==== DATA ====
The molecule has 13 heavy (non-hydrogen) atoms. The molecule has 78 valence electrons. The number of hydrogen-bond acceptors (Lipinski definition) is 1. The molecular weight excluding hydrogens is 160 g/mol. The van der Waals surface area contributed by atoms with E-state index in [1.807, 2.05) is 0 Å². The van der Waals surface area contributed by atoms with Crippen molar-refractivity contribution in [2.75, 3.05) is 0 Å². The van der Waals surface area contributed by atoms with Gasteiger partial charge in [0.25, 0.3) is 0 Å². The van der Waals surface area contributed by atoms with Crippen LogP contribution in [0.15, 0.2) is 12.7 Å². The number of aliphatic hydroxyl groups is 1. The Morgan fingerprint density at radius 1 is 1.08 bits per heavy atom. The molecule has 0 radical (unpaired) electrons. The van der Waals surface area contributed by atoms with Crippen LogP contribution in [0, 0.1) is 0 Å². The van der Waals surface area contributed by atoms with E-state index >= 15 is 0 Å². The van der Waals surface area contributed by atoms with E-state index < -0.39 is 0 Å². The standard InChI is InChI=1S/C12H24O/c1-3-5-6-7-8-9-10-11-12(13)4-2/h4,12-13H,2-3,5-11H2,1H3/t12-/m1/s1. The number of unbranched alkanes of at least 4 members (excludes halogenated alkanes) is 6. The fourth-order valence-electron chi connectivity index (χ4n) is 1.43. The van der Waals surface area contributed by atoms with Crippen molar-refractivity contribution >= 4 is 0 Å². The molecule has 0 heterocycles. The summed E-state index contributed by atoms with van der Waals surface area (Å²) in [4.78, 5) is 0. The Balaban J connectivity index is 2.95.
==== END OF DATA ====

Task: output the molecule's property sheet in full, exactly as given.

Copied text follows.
The molecule has 13 heavy (non-hydrogen) atoms. The molecule has 78 valence electrons. The number of hydrogen-bond acceptors (Lipinski definition) is 1. The molecular weight excluding hydrogens is 160 g/mol. The van der Waals surface area contributed by atoms with E-state index in [1.807, 2.05) is 0 Å². The van der Waals surface area contributed by atoms with Crippen molar-refractivity contribution in [2.75, 3.05) is 0 Å². The van der Waals surface area contributed by atoms with Gasteiger partial charge in [0.25, 0.3) is 0 Å². The van der Waals surface area contributed by atoms with Crippen LogP contribution in [0.15, 0.2) is 12.7 Å². The number of aliphatic hydroxyl groups is 1. The Morgan fingerprint density at radius 1 is 1.08 bits per heavy atom. The molecule has 0 radical (unpaired) electrons. The van der Waals surface area contributed by atoms with Crippen LogP contribution in [0, 0.1) is 0 Å². The van der Waals surface area contributed by atoms with E-state index >= 15 is 0 Å². The van der Waals surface area contributed by atoms with E-state index < -0.39 is 0 Å². The standard InChI is InChI=1S/C12H24O/c1-3-5-6-7-8-9-10-11-12(13)4-2/h4,12-13H,2-3,5-11H2,1H3/t12-/m1/s1. The number of unbranched alkanes of at least 4 members (excludes halogenated alkanes) is 6. The fourth-order valence-electron chi connectivity index (χ4n) is 1.43. The van der Waals surface area contributed by atoms with Crippen molar-refractivity contribution >= 4 is 0 Å². The molecule has 0 heterocycles. The summed E-state index contributed by atoms with van der Waals surface area (Å²) in [4.78, 5) is 0. The Balaban J connectivity index is 2.95.